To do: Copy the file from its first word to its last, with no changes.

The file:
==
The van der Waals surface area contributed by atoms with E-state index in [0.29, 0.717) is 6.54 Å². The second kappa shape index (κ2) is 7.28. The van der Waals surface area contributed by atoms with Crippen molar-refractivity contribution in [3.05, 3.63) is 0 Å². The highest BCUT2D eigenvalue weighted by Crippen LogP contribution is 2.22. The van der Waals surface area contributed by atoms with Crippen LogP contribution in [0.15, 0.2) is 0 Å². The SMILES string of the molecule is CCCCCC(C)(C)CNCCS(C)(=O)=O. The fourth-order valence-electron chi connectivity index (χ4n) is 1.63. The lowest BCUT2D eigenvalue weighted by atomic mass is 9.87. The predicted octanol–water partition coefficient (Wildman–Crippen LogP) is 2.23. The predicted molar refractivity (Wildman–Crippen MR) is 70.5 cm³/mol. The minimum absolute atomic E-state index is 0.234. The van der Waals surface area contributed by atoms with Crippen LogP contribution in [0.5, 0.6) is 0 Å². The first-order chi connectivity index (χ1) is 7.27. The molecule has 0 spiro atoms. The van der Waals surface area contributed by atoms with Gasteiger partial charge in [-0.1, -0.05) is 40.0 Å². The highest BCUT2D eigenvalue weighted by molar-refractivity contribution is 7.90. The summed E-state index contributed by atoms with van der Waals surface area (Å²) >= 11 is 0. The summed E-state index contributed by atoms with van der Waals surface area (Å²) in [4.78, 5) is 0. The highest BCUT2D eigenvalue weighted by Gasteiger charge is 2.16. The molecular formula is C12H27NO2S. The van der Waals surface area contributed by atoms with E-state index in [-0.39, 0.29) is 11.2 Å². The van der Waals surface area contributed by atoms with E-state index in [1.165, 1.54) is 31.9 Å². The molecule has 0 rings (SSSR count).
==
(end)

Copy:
The van der Waals surface area contributed by atoms with E-state index in [0.29, 0.717) is 6.54 Å². The second kappa shape index (κ2) is 7.28. The van der Waals surface area contributed by atoms with Crippen molar-refractivity contribution in [3.05, 3.63) is 0 Å². The highest BCUT2D eigenvalue weighted by Crippen LogP contribution is 2.22. The van der Waals surface area contributed by atoms with Crippen LogP contribution in [0.15, 0.2) is 0 Å². The SMILES string of the molecule is CCCCCC(C)(C)CNCCS(C)(=O)=O. The fourth-order valence-electron chi connectivity index (χ4n) is 1.63. The lowest BCUT2D eigenvalue weighted by atomic mass is 9.87. The predicted octanol–water partition coefficient (Wildman–Crippen LogP) is 2.23. The predicted molar refractivity (Wildman–Crippen MR) is 70.5 cm³/mol. The minimum absolute atomic E-state index is 0.234. The van der Waals surface area contributed by atoms with Crippen LogP contribution in [0.5, 0.6) is 0 Å². The first-order chi connectivity index (χ1) is 7.27. The molecule has 0 spiro atoms. The van der Waals surface area contributed by atoms with Gasteiger partial charge in [-0.1, -0.05) is 40.0 Å². The highest BCUT2D eigenvalue weighted by molar-refractivity contribution is 7.90. The summed E-state index contributed by atoms with van der Waals surface area (Å²) >= 11 is 0. The summed E-state index contributed by atoms with van der Waals surface area (Å²) in [4.78, 5) is 0. The highest BCUT2D eigenvalue weighted by Gasteiger charge is 2.16. The molecular formula is C12H27NO2S. The van der Waals surface area contributed by atoms with E-state index in [-0.39, 0.29) is 11.2 Å². The van der Waals surface area contributed by atoms with E-state index in [1.165, 1.54) is 31.9 Å². The molecule has 0 rings (SSSR count).